Bactericidal Efficacy of Nitric Oxide-Releasing Silica Nanoparticles against Nosocomial Pathogens Public Deposited

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  • February 26, 2019
  • Sergesketter, Amanda
    • Affiliation: College of Arts and Sciences, Department of Chemistry
  • The effect of nitric oxide (NO)-release kinetics on the antibacterial activity of NO-releasing silica nanoparticles against the nosocomial pathogens Pseudomonas aeruginosa and Staphylococcus aureus is demonstrated. Silica nanoparticles were synthesized and modified to release NO via secondary amine modification with N-diazeniumdiolate NO donors. Planktonic Pseudomonas aeruginosa and Staphylococcus aureus were exposed to a series of NO-releasing silica particles with similar 2 h NO totals but different release kinetics (half-lives). Enhanced antibacterial efficacy was observed against Pseudomonas aeruginosa at pH 7.4 for nanoparticles with faster NO-release kinetics. At pH 7.4, minimal bactericidal efficacy was observed against Staphylococcus aureus, even for silica nanoparticles storing greater NO payloads. However, antibacterial activity was enhanced by exposing Staphylococcus aureus to NO-releasing silica particles at a lower pH (6.4). This was attributed to faster NO-release kinetics at lower pH due to more rapid proton-initiated decomposition of N-diazeniumdiolate NO donors. Collectively, these results demonstrate the enhanced NO-mediated bactericidal efficacy of rapid NO-release kinetics against nosocomial pathogens, providing further insight into the design of NO-releasing materials as novel therapeutics to combat hospital-acquired infections.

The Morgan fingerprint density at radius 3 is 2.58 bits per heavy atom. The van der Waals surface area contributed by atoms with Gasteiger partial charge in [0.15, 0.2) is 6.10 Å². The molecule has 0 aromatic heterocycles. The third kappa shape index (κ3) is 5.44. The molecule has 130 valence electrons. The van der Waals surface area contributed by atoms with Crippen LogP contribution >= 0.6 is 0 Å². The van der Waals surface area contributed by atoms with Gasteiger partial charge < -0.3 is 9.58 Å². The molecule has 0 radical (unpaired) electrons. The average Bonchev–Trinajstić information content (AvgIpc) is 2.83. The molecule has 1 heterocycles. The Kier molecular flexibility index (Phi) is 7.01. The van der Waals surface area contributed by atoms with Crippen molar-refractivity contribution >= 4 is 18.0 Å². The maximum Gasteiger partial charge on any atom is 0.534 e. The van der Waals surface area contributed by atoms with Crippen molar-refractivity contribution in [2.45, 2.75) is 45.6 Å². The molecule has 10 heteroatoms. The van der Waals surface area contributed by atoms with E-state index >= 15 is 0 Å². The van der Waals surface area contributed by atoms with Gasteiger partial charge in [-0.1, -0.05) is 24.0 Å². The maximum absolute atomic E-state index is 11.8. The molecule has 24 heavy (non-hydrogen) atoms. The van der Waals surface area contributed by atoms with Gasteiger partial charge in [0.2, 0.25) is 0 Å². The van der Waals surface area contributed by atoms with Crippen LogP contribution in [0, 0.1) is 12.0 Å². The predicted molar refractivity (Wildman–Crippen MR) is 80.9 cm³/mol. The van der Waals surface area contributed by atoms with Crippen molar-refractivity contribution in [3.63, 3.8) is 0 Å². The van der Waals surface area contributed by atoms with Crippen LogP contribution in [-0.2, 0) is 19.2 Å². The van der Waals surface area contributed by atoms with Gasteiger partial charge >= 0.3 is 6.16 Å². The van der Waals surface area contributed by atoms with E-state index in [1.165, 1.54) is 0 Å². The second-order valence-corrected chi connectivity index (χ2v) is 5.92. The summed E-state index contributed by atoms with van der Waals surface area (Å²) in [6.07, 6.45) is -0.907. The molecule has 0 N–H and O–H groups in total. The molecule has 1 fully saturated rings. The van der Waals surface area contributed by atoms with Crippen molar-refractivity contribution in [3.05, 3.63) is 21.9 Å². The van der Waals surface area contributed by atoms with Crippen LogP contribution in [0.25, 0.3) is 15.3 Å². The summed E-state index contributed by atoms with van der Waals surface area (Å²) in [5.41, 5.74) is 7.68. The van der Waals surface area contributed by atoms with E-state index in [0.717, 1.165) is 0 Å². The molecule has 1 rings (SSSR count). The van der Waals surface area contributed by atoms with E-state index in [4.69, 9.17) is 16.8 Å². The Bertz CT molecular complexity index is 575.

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  • In Copyright
  • Funding: Office of Undergraduate Reseach Summer Undergraduate Research Fellowship
  • Schoenfisch, Mark H.
  • Bachelor of Science
Honors level
  • Highest Honors
Degree granting institution
  • University of North Carolina at Chapel Hill
  • 18 p.

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